By Powerbitches founder & CEO, Rachel Hills
Today’s blog post feel dangerously off-brand. As we say on our homepage (and everywhere else), “we believe that work matters,” after all.
But I’ve been thinking about an article I read in last weekend’s New York Times, about how increasingly long hours in professions like finance, law, and consulting have impacted women’s ability to advance at work.
The crux of the article is that as more women have earned degrees, the demands of the jobs that require those degrees have grown, stretching from 40 to 60 hours a week or more. The result is that, intentionally or not, when high-earning professional couples have kids one person will take the 60-hour a week, multi-hundred-thousand-dollar-a-year job, and the other will take a 20-, 30- or 40-hour a week, moderately paying job.
Because it’s close to impossible for one person to work more than 60 or 80 hours a week and maintain a life outside of work, let alone two. And in heterosexual couples, surprise surprise, this often ends up arranging itself as the man working the 60-hour a week job and the woman working the more reasonable job that allows her to hold the front at home.
I found the article fascinating: not just from a “women’s” perspective, but from an all people perspective.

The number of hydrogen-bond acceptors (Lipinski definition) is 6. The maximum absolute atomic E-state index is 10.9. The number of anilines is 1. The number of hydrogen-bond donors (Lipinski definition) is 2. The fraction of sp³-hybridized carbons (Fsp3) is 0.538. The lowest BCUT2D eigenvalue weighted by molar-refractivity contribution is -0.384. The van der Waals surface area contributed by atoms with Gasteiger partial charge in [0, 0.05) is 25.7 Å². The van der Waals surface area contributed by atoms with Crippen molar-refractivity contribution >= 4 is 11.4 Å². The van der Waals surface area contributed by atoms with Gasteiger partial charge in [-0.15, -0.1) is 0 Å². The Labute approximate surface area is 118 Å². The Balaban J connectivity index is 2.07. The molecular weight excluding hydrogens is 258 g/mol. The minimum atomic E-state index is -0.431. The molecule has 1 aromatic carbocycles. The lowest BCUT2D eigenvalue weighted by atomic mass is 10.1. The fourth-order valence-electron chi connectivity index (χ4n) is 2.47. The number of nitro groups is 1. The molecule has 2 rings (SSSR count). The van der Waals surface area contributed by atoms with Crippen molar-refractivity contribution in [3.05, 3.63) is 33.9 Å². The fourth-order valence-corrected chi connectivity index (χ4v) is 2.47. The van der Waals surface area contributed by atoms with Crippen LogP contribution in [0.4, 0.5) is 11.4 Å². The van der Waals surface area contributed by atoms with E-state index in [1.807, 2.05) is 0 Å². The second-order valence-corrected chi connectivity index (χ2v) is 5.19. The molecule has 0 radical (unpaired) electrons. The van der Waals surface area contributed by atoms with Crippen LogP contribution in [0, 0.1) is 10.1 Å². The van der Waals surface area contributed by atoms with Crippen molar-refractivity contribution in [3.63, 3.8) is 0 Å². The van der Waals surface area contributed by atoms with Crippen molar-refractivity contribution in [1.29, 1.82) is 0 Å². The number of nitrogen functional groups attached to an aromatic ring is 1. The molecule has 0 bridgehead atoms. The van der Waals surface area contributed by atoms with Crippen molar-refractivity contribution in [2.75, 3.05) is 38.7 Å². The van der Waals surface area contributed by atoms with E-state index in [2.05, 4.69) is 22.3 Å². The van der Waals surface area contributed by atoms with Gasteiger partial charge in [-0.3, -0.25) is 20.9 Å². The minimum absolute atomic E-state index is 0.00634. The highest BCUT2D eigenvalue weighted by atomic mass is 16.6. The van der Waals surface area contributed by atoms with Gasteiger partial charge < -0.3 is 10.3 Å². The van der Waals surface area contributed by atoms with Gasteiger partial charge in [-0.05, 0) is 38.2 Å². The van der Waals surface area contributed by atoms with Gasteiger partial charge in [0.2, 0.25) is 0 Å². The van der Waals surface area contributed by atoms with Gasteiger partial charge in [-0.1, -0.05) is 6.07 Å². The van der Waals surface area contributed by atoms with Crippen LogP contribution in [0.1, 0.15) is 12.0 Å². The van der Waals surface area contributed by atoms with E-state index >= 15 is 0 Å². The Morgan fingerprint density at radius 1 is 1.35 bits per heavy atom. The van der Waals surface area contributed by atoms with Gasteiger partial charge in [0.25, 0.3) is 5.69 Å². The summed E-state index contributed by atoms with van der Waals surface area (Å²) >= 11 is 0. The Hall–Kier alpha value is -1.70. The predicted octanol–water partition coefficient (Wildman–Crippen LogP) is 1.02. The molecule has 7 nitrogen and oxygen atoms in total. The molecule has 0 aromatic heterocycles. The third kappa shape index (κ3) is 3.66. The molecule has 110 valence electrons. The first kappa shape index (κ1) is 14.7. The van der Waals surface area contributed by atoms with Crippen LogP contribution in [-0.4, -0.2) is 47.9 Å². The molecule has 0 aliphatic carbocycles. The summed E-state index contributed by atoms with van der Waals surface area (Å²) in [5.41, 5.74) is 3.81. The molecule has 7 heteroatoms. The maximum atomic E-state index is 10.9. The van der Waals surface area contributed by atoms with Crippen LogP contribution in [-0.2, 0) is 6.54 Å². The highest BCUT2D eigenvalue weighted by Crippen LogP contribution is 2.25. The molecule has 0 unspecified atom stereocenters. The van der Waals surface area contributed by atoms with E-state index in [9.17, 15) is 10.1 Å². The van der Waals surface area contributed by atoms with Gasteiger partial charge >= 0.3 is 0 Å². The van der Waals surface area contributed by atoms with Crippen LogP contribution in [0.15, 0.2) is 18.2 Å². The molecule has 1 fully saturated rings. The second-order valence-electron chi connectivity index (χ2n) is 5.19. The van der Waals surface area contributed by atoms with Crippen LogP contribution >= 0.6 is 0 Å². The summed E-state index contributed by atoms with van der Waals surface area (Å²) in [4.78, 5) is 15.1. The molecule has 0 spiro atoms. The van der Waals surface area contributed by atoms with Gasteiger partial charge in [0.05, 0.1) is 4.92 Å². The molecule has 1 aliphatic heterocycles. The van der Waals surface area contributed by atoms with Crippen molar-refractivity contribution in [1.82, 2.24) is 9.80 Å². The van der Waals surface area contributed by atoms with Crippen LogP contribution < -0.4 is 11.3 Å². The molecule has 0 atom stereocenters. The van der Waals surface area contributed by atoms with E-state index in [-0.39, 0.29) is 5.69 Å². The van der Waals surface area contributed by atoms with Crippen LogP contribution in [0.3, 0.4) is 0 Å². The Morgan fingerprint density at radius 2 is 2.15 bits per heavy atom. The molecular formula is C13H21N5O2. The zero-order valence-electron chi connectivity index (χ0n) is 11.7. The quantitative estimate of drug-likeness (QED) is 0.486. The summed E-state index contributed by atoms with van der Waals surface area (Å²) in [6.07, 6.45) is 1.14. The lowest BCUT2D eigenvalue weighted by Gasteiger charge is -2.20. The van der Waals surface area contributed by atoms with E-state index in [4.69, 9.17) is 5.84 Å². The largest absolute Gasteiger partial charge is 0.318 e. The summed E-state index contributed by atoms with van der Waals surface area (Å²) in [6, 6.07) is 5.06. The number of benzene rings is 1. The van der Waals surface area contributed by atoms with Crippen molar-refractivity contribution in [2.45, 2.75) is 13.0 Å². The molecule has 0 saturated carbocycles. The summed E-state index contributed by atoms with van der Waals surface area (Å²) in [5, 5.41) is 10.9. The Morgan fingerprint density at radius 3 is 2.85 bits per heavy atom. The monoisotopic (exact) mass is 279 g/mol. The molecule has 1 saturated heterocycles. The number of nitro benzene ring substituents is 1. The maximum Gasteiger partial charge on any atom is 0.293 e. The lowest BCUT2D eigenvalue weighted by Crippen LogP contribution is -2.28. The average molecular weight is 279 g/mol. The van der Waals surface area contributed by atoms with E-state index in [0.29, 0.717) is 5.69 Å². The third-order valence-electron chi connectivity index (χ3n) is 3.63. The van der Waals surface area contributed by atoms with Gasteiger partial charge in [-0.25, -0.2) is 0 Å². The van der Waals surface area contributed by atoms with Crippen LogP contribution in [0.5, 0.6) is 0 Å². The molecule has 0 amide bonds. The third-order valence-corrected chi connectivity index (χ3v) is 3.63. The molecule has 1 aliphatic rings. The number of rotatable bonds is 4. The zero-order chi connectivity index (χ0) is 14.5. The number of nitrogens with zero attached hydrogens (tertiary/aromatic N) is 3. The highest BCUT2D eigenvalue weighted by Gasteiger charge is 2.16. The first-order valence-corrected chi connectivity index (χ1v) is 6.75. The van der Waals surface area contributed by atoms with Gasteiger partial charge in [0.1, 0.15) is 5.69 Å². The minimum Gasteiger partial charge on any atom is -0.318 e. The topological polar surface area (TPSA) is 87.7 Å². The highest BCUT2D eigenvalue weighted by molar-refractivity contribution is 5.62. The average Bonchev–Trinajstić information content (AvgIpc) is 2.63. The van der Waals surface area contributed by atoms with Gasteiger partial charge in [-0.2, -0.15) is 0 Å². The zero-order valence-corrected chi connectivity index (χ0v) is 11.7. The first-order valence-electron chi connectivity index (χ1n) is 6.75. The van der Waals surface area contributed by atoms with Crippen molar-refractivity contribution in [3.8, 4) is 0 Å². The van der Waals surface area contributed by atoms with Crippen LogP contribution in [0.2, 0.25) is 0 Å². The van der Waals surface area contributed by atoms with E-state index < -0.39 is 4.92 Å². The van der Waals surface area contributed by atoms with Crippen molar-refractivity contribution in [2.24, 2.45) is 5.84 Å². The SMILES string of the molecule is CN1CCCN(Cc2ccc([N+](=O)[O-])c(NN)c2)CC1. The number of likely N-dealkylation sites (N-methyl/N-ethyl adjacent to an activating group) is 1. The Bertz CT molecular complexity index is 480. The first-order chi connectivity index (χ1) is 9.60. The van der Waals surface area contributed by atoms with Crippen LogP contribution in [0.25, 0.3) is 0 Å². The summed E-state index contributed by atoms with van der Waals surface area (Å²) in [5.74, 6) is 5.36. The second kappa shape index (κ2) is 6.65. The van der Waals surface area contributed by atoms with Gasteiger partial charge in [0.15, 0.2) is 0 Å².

There are some jobs that require you to work around the clock. Running a country. Working on a campaign to help someone get elected to run a country. Putting the final touches on your book or film before you send it out into the world. Launching a start-up. (Although maybe we even need to rethink that last one. I run two businesses, and while I’m sure I’d get more done if I dedicated 80 hours a week to the task, I’m also pretty fucking productive with 30. More productive than I was when I worked 50 hours a week, even.)
But there is something wrong with a work culture that demands this kind of total dedication as a default. It doesn’t just make it difficult to raise a family. It makes it difficult to have friends, or maintain relationships of any kind. It makes it difficult to look after your health, to make time to go to the post office, or do anything in life outside of work that brings you joy.
It’s not a stretch to link this conversation to our upcoming Feminist Entrepreneurs roundtable on May 13, which is not just about connecting people bringing to life powerful products, ideas, and organizations that make the world a more gender-equitable place, but about incorporating feminist ideas and values into the way we run those businesses and organizations. Designing jobs so that the people we work with can have lives outside of work - and paying them accordingly - is an integral part of that.
And for those of us who are deeply in love with our work, it’s worth reflecting on how these trends play out in our own lives.
There will be seasons when whatever we’re working to bring in the world demands our total focus and dedication. But are we allowing that to become all the time? And when we do, what is the cost?